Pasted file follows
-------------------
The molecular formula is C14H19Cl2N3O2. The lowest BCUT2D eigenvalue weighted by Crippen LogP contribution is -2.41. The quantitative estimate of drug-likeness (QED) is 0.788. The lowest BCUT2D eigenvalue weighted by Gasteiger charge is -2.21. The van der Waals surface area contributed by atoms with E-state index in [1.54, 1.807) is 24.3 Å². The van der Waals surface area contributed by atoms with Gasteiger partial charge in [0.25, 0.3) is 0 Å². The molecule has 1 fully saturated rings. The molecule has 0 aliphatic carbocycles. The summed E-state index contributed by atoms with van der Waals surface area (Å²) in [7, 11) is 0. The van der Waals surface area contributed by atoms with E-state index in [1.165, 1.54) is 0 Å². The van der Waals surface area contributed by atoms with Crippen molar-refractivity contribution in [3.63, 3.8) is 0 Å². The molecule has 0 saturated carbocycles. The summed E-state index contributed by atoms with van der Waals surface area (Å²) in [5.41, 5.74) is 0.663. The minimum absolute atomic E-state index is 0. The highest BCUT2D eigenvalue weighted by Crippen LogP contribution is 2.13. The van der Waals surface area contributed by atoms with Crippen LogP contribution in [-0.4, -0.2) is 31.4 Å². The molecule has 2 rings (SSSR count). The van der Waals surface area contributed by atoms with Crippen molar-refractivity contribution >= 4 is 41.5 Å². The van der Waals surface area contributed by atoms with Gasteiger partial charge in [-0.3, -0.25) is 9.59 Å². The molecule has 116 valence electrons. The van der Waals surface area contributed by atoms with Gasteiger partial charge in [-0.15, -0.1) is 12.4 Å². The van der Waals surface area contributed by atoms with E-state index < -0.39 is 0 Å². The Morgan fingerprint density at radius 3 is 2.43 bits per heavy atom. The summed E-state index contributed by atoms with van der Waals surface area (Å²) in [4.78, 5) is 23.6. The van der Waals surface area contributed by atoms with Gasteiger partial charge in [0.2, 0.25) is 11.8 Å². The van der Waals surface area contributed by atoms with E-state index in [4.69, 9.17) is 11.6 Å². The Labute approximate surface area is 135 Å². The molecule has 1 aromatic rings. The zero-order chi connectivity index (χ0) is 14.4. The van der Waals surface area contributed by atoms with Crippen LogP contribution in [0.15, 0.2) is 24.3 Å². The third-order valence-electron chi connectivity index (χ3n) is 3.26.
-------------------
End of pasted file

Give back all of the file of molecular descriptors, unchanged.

The molecular formula is C14H19Cl2N3O2. The lowest BCUT2D eigenvalue weighted by Crippen LogP contribution is -2.41. The quantitative estimate of drug-likeness (QED) is 0.788. The lowest BCUT2D eigenvalue weighted by Gasteiger charge is -2.21. The van der Waals surface area contributed by atoms with E-state index in [1.54, 1.807) is 24.3 Å². The van der Waals surface area contributed by atoms with Gasteiger partial charge in [0.25, 0.3) is 0 Å². The molecule has 1 fully saturated rings. The molecule has 0 aliphatic carbocycles. The summed E-state index contributed by atoms with van der Waals surface area (Å²) in [7, 11) is 0. The van der Waals surface area contributed by atoms with E-state index in [1.165, 1.54) is 0 Å². The van der Waals surface area contributed by atoms with Crippen molar-refractivity contribution in [3.63, 3.8) is 0 Å². The molecule has 0 saturated carbocycles. The summed E-state index contributed by atoms with van der Waals surface area (Å²) in [5.41, 5.74) is 0.663. The minimum absolute atomic E-state index is 0. The highest BCUT2D eigenvalue weighted by Crippen LogP contribution is 2.13. The van der Waals surface area contributed by atoms with Crippen LogP contribution in [-0.4, -0.2) is 31.4 Å². The molecule has 2 rings (SSSR count). The van der Waals surface area contributed by atoms with Crippen molar-refractivity contribution >= 4 is 41.5 Å². The van der Waals surface area contributed by atoms with Gasteiger partial charge in [-0.3, -0.25) is 9.59 Å². The molecule has 116 valence electrons. The van der Waals surface area contributed by atoms with Gasteiger partial charge in [-0.15, -0.1) is 12.4 Å². The van der Waals surface area contributed by atoms with E-state index < -0.39 is 0 Å². The Morgan fingerprint density at radius 3 is 2.43 bits per heavy atom. The summed E-state index contributed by atoms with van der Waals surface area (Å²) in [4.78, 5) is 23.6. The van der Waals surface area contributed by atoms with Gasteiger partial charge in [0.2, 0.25) is 11.8 Å². The van der Waals surface area contributed by atoms with E-state index in [4.69, 9.17) is 11.6 Å². The Labute approximate surface area is 135 Å². The molecule has 1 aromatic rings. The zero-order chi connectivity index (χ0) is 14.4. The van der Waals surface area contributed by atoms with Crippen LogP contribution in [0.15, 0.2) is 24.3 Å². The third-order valence-electron chi connectivity index (χ3n) is 3.26.